Will biz spring this season?
Daffodils are popping up, and familiar faces are once more roaming the streets gleefully. With spring’s arrival, downtown Shepherdstown business owners have their fingers crossed that a more steady flow of patrons will meander their way to their stoops.
Historically, with the onset of spring comes more foot traffic, which usually means more business for all town shops, eateries and bars. It’s no secret, however, that empty storefronts have been more visible than ever on German Street.
Some shops are visibly doing better than others. Yet with shorter hours and fewer open-for-business days, many Shepherdstown shops are definitely changing with the downturn, largely due to a new sales reality.
In September 2008, five downtown shops closed their doors forever. Included in this mass exodus were the J. Cooper Gallery, Mimi’s ice cream, Outback Basics outdoor equipment shop, and the Ricco Gallery.
But before we doom the rest, we must take a closer look around, business leaders say. That same September, four brand new downtown shops opened. And many businesses that have left town closed for different reasons, not all financial.
Buying locally is taking on a completely new meaning for locals and shop owners alike. It’s no longer thought of as just a nice thing to do when it comes to mind, but literally the lifeblood for so many.
“It’s not a gimme that German Street will always be what it’s been,” pointed out Shepherdstown Business Association President Meredith Wait. “It’s going to take all of us [business owners and employees] to make it work.” Wait owns the 19-year-old craft destination Dickinson & Wait Gallery at 121 E. German St.
Town shop owners realize that in this economic climate anything can happen, Wait notes. Business operators are taking measures to ensure their continued existence. They are emphasizing the importance of getting back to basic sound business practices, the value of good customer service, and nurturing those relationships. Wait said she is hopeful that spring will bring good things and feels the Streetscape Improvement Project will ultimately enhance business overall.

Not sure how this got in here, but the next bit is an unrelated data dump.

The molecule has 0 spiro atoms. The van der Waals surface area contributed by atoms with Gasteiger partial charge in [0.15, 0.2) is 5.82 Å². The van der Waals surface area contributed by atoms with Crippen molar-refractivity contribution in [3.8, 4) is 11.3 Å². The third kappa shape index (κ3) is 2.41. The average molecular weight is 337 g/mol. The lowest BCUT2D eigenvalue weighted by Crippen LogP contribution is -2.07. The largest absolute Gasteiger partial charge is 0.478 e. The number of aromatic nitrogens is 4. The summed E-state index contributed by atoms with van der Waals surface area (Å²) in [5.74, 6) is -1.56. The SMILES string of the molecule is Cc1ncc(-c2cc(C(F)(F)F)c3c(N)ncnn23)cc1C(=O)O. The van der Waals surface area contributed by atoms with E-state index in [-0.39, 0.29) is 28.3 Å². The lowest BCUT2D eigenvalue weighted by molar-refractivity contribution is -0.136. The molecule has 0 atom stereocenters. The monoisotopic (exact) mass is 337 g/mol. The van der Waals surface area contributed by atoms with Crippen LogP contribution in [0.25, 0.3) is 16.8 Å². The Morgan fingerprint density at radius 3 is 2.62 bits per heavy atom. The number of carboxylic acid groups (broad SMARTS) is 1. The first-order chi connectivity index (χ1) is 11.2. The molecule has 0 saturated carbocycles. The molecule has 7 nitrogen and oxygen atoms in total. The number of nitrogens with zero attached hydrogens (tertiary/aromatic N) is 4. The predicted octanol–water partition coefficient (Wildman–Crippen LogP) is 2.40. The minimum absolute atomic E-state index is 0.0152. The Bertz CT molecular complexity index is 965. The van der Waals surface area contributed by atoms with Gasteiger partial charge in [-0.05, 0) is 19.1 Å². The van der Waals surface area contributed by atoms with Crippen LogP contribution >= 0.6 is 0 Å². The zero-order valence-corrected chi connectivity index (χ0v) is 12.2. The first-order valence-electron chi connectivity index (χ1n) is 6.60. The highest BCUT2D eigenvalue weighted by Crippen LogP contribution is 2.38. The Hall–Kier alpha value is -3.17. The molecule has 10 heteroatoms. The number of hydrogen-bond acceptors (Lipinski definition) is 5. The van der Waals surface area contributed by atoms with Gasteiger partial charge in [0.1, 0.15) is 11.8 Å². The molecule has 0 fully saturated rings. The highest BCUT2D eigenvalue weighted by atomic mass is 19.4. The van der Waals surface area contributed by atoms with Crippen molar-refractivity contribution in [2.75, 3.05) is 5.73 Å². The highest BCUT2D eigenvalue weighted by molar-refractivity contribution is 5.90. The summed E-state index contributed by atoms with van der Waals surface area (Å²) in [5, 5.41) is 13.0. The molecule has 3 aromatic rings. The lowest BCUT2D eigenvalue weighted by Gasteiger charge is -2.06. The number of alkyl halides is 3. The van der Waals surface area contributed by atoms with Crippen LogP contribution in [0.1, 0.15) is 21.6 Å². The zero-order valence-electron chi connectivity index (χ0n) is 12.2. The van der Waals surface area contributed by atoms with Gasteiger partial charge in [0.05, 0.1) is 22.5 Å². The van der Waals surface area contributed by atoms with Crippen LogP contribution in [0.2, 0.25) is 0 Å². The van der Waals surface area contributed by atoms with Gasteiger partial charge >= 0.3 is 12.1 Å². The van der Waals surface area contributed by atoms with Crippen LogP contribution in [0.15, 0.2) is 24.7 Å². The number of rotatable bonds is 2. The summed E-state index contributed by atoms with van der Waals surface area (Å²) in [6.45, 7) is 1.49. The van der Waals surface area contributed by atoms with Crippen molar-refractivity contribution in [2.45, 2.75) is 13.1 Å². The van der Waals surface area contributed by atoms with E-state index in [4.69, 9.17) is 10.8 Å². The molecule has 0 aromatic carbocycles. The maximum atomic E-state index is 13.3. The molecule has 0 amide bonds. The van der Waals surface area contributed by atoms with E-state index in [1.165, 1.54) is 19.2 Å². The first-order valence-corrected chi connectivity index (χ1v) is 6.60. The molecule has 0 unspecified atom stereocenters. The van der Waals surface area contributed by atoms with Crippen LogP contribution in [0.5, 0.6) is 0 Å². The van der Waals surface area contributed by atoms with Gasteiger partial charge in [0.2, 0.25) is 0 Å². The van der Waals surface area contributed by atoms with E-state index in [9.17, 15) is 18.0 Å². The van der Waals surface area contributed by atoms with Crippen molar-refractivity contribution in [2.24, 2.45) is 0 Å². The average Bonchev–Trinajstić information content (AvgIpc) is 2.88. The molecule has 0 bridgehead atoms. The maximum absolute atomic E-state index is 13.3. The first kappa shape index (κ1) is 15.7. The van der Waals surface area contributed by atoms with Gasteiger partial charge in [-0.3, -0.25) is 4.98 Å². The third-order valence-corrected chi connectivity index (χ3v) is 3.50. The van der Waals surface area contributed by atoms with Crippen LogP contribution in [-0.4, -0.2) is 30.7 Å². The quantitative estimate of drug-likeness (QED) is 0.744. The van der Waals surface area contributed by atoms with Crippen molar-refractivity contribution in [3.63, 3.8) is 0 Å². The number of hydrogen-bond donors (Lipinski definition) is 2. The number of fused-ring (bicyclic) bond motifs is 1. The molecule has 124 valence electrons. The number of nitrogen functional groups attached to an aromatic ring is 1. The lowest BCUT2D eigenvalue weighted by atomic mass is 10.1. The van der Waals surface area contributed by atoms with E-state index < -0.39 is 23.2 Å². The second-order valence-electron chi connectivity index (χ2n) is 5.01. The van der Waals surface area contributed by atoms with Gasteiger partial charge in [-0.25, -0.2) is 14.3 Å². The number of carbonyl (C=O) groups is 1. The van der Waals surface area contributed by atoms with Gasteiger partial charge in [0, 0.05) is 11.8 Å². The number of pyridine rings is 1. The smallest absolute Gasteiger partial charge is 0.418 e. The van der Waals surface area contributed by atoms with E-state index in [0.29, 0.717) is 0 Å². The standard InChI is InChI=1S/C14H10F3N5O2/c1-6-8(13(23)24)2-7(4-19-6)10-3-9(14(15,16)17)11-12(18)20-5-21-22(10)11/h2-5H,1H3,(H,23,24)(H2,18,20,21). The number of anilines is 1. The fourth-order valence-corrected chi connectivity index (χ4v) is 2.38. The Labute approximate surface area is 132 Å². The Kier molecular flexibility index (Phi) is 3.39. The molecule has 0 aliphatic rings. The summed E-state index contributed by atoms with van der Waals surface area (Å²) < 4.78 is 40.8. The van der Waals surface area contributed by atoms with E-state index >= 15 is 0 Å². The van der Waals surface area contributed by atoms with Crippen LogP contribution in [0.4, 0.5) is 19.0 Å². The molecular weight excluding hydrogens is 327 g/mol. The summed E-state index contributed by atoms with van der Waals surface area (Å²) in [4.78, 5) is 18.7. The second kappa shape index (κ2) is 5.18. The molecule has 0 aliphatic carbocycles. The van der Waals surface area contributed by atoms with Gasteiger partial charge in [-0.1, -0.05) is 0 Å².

The Shepherdstown Business Association had a special tax law speaker at its meeting Thursday night, March 5, at the Entler, to help owners learn the best ways of dealing with their inflating tax assessments. The SBA is coming up with various new methods of supporting the entire business community.
Wait pointed out that Shepherd University has extended an interested hand. Shepherd graphic design students are getting involved by helping design a new branding symbol for the town businesses as a whole. Wait said that she feels that since her arrival in Shepherdstown, Shepherd President Dr. Suzanne Shipley has “made a great effort.” Wait said that she is appreciative of the interest Shipley has shown in the success of town businesses, and emphasized the importance of town-gown relations staying positive and mutually supportive.
The true test of the spring business upswing theory is here.
Whether you’re stomach’s in need of a home cooked meal, or you just need a good read, Shepherdstown will have what you’re looking for, business owners say.
Fresh local produce at the Sunday Farmers Market and countless other goodies will again be available beginning Sunday, April 5, on King Street behind the Shepherdstown Public Library.